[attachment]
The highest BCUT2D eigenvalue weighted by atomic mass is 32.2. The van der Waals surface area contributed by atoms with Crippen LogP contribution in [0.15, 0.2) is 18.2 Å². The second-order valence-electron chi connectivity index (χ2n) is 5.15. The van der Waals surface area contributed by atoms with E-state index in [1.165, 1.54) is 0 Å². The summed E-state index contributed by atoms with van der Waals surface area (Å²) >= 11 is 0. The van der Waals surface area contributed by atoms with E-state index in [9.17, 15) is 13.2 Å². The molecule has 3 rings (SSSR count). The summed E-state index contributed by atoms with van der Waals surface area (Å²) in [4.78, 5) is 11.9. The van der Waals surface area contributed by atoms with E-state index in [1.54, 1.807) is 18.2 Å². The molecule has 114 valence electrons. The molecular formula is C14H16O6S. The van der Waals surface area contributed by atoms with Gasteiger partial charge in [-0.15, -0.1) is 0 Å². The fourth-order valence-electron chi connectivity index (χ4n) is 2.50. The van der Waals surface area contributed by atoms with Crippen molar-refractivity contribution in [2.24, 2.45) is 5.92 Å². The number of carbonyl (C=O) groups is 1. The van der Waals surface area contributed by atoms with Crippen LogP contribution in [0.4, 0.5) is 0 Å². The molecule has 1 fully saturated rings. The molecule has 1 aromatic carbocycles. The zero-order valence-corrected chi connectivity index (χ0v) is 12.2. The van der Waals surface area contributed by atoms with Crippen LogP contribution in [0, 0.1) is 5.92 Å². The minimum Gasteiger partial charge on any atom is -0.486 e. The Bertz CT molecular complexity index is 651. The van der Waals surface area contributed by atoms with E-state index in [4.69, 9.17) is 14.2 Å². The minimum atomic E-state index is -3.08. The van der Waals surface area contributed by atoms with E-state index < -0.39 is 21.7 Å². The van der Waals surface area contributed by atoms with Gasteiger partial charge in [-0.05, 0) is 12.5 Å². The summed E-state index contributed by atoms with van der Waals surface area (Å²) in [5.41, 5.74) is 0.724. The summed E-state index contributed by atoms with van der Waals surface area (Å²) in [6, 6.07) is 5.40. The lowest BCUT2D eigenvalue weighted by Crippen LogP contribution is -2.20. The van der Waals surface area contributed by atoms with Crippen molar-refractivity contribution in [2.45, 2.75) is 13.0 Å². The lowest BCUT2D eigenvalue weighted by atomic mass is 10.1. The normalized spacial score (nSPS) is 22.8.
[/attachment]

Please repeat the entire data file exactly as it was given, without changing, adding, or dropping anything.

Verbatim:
The highest BCUT2D eigenvalue weighted by atomic mass is 32.2. The van der Waals surface area contributed by atoms with Crippen LogP contribution in [0.15, 0.2) is 18.2 Å². The second-order valence-electron chi connectivity index (χ2n) is 5.15. The van der Waals surface area contributed by atoms with E-state index in [1.165, 1.54) is 0 Å². The summed E-state index contributed by atoms with van der Waals surface area (Å²) >= 11 is 0. The van der Waals surface area contributed by atoms with E-state index in [9.17, 15) is 13.2 Å². The molecule has 3 rings (SSSR count). The summed E-state index contributed by atoms with van der Waals surface area (Å²) in [4.78, 5) is 11.9. The van der Waals surface area contributed by atoms with E-state index in [1.54, 1.807) is 18.2 Å². The molecule has 114 valence electrons. The molecular formula is C14H16O6S. The van der Waals surface area contributed by atoms with Gasteiger partial charge in [-0.15, -0.1) is 0 Å². The fourth-order valence-electron chi connectivity index (χ4n) is 2.50. The van der Waals surface area contributed by atoms with Crippen molar-refractivity contribution in [2.24, 2.45) is 5.92 Å². The number of carbonyl (C=O) groups is 1. The van der Waals surface area contributed by atoms with Crippen LogP contribution in [0.4, 0.5) is 0 Å². The molecule has 1 fully saturated rings. The molecule has 1 aromatic carbocycles. The zero-order valence-corrected chi connectivity index (χ0v) is 12.2. The van der Waals surface area contributed by atoms with Crippen LogP contribution in [0, 0.1) is 5.92 Å². The minimum Gasteiger partial charge on any atom is -0.486 e. The Bertz CT molecular complexity index is 651. The van der Waals surface area contributed by atoms with E-state index in [4.69, 9.17) is 14.2 Å². The minimum atomic E-state index is -3.08. The van der Waals surface area contributed by atoms with E-state index < -0.39 is 21.7 Å². The van der Waals surface area contributed by atoms with Gasteiger partial charge in [-0.05, 0) is 12.5 Å². The summed E-state index contributed by atoms with van der Waals surface area (Å²) in [5.41, 5.74) is 0.724. The summed E-state index contributed by atoms with van der Waals surface area (Å²) in [6, 6.07) is 5.40. The lowest BCUT2D eigenvalue weighted by Crippen LogP contribution is -2.20. The van der Waals surface area contributed by atoms with Crippen molar-refractivity contribution in [2.45, 2.75) is 13.0 Å². The lowest BCUT2D eigenvalue weighted by atomic mass is 10.1. The normalized spacial score (nSPS) is 22.8.